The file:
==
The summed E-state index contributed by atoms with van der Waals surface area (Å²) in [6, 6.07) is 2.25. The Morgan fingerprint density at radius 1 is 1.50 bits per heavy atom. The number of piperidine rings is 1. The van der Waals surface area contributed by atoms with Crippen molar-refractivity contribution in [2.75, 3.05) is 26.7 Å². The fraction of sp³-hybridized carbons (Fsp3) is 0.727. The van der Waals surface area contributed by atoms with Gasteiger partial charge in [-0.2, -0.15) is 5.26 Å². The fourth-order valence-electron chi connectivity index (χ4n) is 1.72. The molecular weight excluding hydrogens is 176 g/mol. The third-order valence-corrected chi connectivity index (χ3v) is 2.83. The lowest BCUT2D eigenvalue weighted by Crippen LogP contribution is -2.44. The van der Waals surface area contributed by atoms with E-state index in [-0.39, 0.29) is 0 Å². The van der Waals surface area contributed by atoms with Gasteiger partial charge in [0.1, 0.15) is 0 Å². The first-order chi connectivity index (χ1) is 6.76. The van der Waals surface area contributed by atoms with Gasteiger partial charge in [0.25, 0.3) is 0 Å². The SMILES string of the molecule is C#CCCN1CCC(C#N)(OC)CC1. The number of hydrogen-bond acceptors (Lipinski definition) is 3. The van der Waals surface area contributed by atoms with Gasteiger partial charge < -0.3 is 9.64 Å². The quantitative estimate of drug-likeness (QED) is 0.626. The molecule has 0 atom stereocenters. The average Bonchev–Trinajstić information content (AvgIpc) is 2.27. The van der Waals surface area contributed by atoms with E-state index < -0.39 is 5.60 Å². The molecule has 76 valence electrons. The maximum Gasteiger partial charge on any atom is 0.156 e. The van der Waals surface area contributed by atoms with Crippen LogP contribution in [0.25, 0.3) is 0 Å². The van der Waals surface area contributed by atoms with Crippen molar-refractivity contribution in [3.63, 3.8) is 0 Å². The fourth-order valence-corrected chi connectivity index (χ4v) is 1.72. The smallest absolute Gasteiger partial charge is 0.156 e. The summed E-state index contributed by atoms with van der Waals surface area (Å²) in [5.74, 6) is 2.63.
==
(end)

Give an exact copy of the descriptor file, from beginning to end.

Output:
The summed E-state index contributed by atoms with van der Waals surface area (Å²) in [6, 6.07) is 2.25. The Morgan fingerprint density at radius 1 is 1.50 bits per heavy atom. The number of piperidine rings is 1. The van der Waals surface area contributed by atoms with Crippen molar-refractivity contribution in [2.75, 3.05) is 26.7 Å². The fraction of sp³-hybridized carbons (Fsp3) is 0.727. The van der Waals surface area contributed by atoms with Gasteiger partial charge in [-0.2, -0.15) is 5.26 Å². The fourth-order valence-electron chi connectivity index (χ4n) is 1.72. The molecular weight excluding hydrogens is 176 g/mol. The third-order valence-corrected chi connectivity index (χ3v) is 2.83. The lowest BCUT2D eigenvalue weighted by Crippen LogP contribution is -2.44. The van der Waals surface area contributed by atoms with E-state index in [-0.39, 0.29) is 0 Å². The van der Waals surface area contributed by atoms with Gasteiger partial charge in [0.1, 0.15) is 0 Å². The first-order chi connectivity index (χ1) is 6.76. The van der Waals surface area contributed by atoms with Gasteiger partial charge in [0.25, 0.3) is 0 Å². The SMILES string of the molecule is C#CCCN1CCC(C#N)(OC)CC1. The number of hydrogen-bond acceptors (Lipinski definition) is 3. The van der Waals surface area contributed by atoms with Gasteiger partial charge < -0.3 is 9.64 Å². The quantitative estimate of drug-likeness (QED) is 0.626. The molecule has 0 atom stereocenters. The average Bonchev–Trinajstić information content (AvgIpc) is 2.27. The van der Waals surface area contributed by atoms with E-state index < -0.39 is 5.60 Å². The molecule has 76 valence electrons. The maximum Gasteiger partial charge on any atom is 0.156 e. The van der Waals surface area contributed by atoms with Crippen LogP contribution in [0.25, 0.3) is 0 Å². The van der Waals surface area contributed by atoms with Crippen molar-refractivity contribution in [3.63, 3.8) is 0 Å². The fourth-order valence-corrected chi connectivity index (χ4v) is 1.72. The smallest absolute Gasteiger partial charge is 0.156 e. The summed E-state index contributed by atoms with van der Waals surface area (Å²) in [5.74, 6) is 2.63.